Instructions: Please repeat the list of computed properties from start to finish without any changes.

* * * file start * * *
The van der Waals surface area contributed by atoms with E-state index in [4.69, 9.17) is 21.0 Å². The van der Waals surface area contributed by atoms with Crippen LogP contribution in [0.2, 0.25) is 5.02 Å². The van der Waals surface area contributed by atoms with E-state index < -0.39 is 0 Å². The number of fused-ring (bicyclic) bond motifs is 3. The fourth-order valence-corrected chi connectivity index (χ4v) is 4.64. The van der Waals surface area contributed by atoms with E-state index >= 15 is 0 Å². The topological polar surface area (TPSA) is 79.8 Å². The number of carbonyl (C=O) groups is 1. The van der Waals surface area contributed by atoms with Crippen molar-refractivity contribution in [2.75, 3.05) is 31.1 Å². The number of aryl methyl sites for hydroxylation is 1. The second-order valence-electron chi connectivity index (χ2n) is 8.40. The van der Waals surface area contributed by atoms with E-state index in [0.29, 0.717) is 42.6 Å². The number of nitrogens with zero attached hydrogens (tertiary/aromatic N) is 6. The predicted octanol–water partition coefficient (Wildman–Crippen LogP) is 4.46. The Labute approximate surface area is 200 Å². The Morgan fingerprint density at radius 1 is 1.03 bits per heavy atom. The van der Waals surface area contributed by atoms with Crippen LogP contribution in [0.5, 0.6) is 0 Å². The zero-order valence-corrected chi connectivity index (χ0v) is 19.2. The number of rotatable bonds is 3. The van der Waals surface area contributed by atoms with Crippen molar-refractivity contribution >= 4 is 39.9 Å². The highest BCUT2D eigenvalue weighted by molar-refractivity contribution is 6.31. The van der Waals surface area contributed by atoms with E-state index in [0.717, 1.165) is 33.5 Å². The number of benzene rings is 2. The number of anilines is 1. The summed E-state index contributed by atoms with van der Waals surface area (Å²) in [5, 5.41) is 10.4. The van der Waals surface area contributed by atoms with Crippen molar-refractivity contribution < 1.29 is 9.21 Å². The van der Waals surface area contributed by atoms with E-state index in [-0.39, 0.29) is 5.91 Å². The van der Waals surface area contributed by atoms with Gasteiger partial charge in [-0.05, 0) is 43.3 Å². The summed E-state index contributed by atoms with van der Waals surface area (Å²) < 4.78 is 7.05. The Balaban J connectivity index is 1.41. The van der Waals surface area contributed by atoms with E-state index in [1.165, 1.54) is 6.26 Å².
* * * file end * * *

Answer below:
The van der Waals surface area contributed by atoms with E-state index in [4.69, 9.17) is 21.0 Å². The van der Waals surface area contributed by atoms with Crippen LogP contribution in [0.2, 0.25) is 5.02 Å². The van der Waals surface area contributed by atoms with E-state index < -0.39 is 0 Å². The number of fused-ring (bicyclic) bond motifs is 3. The fourth-order valence-corrected chi connectivity index (χ4v) is 4.64. The van der Waals surface area contributed by atoms with E-state index >= 15 is 0 Å². The topological polar surface area (TPSA) is 79.8 Å². The number of carbonyl (C=O) groups is 1. The van der Waals surface area contributed by atoms with Crippen molar-refractivity contribution in [2.75, 3.05) is 31.1 Å². The number of aryl methyl sites for hydroxylation is 1. The second-order valence-electron chi connectivity index (χ2n) is 8.40. The van der Waals surface area contributed by atoms with E-state index in [0.29, 0.717) is 42.6 Å². The number of nitrogens with zero attached hydrogens (tertiary/aromatic N) is 6. The predicted octanol–water partition coefficient (Wildman–Crippen LogP) is 4.46. The Labute approximate surface area is 200 Å². The Morgan fingerprint density at radius 1 is 1.03 bits per heavy atom. The van der Waals surface area contributed by atoms with Crippen LogP contribution in [0.5, 0.6) is 0 Å². The zero-order valence-corrected chi connectivity index (χ0v) is 19.2. The number of rotatable bonds is 3. The van der Waals surface area contributed by atoms with Crippen molar-refractivity contribution >= 4 is 39.9 Å². The highest BCUT2D eigenvalue weighted by molar-refractivity contribution is 6.31. The van der Waals surface area contributed by atoms with E-state index in [0.717, 1.165) is 33.5 Å². The number of benzene rings is 2. The number of anilines is 1. The summed E-state index contributed by atoms with van der Waals surface area (Å²) in [5, 5.41) is 10.4. The van der Waals surface area contributed by atoms with Crippen molar-refractivity contribution < 1.29 is 9.21 Å². The van der Waals surface area contributed by atoms with E-state index in [-0.39, 0.29) is 5.91 Å². The van der Waals surface area contributed by atoms with Gasteiger partial charge in [-0.05, 0) is 43.3 Å². The summed E-state index contributed by atoms with van der Waals surface area (Å²) < 4.78 is 7.05. The Balaban J connectivity index is 1.41. The van der Waals surface area contributed by atoms with E-state index in [1.165, 1.54) is 6.26 Å².